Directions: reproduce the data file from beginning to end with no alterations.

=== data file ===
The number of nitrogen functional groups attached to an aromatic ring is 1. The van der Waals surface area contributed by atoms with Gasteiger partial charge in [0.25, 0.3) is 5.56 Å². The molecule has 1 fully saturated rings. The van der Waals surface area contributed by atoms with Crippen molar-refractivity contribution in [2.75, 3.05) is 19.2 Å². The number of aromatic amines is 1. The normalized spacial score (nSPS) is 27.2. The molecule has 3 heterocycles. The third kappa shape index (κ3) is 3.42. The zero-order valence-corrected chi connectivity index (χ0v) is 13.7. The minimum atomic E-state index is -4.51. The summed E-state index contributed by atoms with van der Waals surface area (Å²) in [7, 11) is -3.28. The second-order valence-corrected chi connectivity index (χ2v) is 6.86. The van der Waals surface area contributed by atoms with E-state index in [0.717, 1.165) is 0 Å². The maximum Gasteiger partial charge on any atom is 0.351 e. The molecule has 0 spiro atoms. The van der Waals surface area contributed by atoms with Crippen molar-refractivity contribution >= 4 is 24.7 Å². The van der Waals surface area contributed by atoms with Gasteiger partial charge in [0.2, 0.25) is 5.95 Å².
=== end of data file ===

The number of nitrogen functional groups attached to an aromatic ring is 1. The van der Waals surface area contributed by atoms with Gasteiger partial charge in [0.25, 0.3) is 5.56 Å². The molecule has 1 fully saturated rings. The van der Waals surface area contributed by atoms with Crippen molar-refractivity contribution in [2.75, 3.05) is 19.2 Å². The number of aromatic amines is 1. The normalized spacial score (nSPS) is 27.2. The molecule has 3 heterocycles. The third kappa shape index (κ3) is 3.42. The zero-order valence-corrected chi connectivity index (χ0v) is 13.7. The minimum atomic E-state index is -4.51. The summed E-state index contributed by atoms with van der Waals surface area (Å²) in [7, 11) is -3.28. The second-order valence-corrected chi connectivity index (χ2v) is 6.86. The van der Waals surface area contributed by atoms with E-state index in [0.717, 1.165) is 0 Å². The maximum Gasteiger partial charge on any atom is 0.351 e. The molecule has 0 spiro atoms. The van der Waals surface area contributed by atoms with Crippen molar-refractivity contribution >= 4 is 24.7 Å². The van der Waals surface area contributed by atoms with Gasteiger partial charge in [0.2, 0.25) is 5.95 Å².